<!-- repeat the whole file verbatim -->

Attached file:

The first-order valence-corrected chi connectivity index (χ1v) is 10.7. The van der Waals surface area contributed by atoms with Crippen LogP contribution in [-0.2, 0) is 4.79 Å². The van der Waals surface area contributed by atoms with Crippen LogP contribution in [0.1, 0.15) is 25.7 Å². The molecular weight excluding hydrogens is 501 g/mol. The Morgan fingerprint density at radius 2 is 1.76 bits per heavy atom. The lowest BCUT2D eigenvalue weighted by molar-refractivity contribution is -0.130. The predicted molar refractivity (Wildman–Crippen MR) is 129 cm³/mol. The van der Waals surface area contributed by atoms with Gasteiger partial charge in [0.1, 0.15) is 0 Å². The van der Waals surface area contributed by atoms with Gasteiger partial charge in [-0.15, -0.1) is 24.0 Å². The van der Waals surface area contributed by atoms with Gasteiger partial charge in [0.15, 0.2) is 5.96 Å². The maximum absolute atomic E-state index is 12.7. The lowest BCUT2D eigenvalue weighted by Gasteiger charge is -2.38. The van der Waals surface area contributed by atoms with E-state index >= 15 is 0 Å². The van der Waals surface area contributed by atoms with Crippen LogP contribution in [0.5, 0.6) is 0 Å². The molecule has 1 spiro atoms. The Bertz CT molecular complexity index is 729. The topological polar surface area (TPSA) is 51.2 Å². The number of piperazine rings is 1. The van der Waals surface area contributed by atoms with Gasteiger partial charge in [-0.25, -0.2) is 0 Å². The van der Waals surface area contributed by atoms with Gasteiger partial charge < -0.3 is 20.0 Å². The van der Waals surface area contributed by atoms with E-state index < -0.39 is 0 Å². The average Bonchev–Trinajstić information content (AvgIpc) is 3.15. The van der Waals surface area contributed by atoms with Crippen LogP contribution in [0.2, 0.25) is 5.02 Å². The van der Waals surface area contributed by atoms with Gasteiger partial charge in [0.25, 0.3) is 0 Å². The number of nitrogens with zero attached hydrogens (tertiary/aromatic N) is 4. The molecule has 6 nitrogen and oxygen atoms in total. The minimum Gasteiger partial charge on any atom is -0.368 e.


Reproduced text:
The first-order valence-corrected chi connectivity index (χ1v) is 10.7. The van der Waals surface area contributed by atoms with Crippen LogP contribution in [-0.2, 0) is 4.79 Å². The van der Waals surface area contributed by atoms with Crippen LogP contribution in [0.1, 0.15) is 25.7 Å². The molecular weight excluding hydrogens is 501 g/mol. The Morgan fingerprint density at radius 2 is 1.76 bits per heavy atom. The lowest BCUT2D eigenvalue weighted by molar-refractivity contribution is -0.130. The predicted molar refractivity (Wildman–Crippen MR) is 129 cm³/mol. The van der Waals surface area contributed by atoms with Gasteiger partial charge in [0.1, 0.15) is 0 Å². The van der Waals surface area contributed by atoms with Gasteiger partial charge in [-0.15, -0.1) is 24.0 Å². The van der Waals surface area contributed by atoms with Gasteiger partial charge in [0.15, 0.2) is 5.96 Å². The maximum absolute atomic E-state index is 12.7. The lowest BCUT2D eigenvalue weighted by Gasteiger charge is -2.38. The van der Waals surface area contributed by atoms with E-state index >= 15 is 0 Å². The van der Waals surface area contributed by atoms with Crippen LogP contribution in [0.5, 0.6) is 0 Å². The molecule has 1 spiro atoms. The Bertz CT molecular complexity index is 729. The topological polar surface area (TPSA) is 51.2 Å². The number of piperazine rings is 1. The van der Waals surface area contributed by atoms with Gasteiger partial charge in [-0.25, -0.2) is 0 Å². The van der Waals surface area contributed by atoms with Gasteiger partial charge < -0.3 is 20.0 Å². The van der Waals surface area contributed by atoms with E-state index < -0.39 is 0 Å². The average Bonchev–Trinajstić information content (AvgIpc) is 3.15. The van der Waals surface area contributed by atoms with Crippen LogP contribution in [0.2, 0.25) is 5.02 Å². The van der Waals surface area contributed by atoms with Gasteiger partial charge in [0.25, 0.3) is 0 Å². The number of nitrogens with zero attached hydrogens (tertiary/aromatic N) is 4. The molecule has 6 nitrogen and oxygen atoms in total. The minimum Gasteiger partial charge on any atom is -0.368 e.